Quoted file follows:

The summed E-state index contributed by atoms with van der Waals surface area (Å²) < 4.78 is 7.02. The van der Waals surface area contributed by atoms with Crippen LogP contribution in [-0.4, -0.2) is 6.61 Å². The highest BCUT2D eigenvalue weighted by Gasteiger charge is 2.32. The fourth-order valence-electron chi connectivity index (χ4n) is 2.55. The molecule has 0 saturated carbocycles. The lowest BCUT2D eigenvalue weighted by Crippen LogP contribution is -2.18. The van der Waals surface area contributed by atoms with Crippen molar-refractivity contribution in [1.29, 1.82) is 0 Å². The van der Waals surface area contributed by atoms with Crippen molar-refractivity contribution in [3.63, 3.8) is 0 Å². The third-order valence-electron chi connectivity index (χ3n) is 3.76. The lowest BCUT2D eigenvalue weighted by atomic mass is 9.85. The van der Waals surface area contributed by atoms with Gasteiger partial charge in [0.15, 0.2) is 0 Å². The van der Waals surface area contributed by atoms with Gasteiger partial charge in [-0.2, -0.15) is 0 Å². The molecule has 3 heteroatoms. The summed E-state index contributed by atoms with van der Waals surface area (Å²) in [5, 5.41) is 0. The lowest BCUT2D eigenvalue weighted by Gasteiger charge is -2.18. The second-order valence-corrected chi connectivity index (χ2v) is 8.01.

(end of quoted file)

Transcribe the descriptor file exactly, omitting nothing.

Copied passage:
The summed E-state index contributed by atoms with van der Waals surface area (Å²) < 4.78 is 7.02. The van der Waals surface area contributed by atoms with Crippen LogP contribution in [-0.4, -0.2) is 6.61 Å². The highest BCUT2D eigenvalue weighted by Gasteiger charge is 2.32. The fourth-order valence-electron chi connectivity index (χ4n) is 2.55. The molecule has 0 saturated carbocycles. The lowest BCUT2D eigenvalue weighted by Crippen LogP contribution is -2.18. The van der Waals surface area contributed by atoms with Crippen molar-refractivity contribution in [1.29, 1.82) is 0 Å². The van der Waals surface area contributed by atoms with Crippen molar-refractivity contribution in [3.63, 3.8) is 0 Å². The third-order valence-electron chi connectivity index (χ3n) is 3.76. The lowest BCUT2D eigenvalue weighted by atomic mass is 9.85. The van der Waals surface area contributed by atoms with Gasteiger partial charge in [0.15, 0.2) is 0 Å². The van der Waals surface area contributed by atoms with Gasteiger partial charge in [-0.2, -0.15) is 0 Å². The molecule has 3 heteroatoms. The summed E-state index contributed by atoms with van der Waals surface area (Å²) in [5, 5.41) is 0. The lowest BCUT2D eigenvalue weighted by Gasteiger charge is -2.18. The second-order valence-corrected chi connectivity index (χ2v) is 8.01.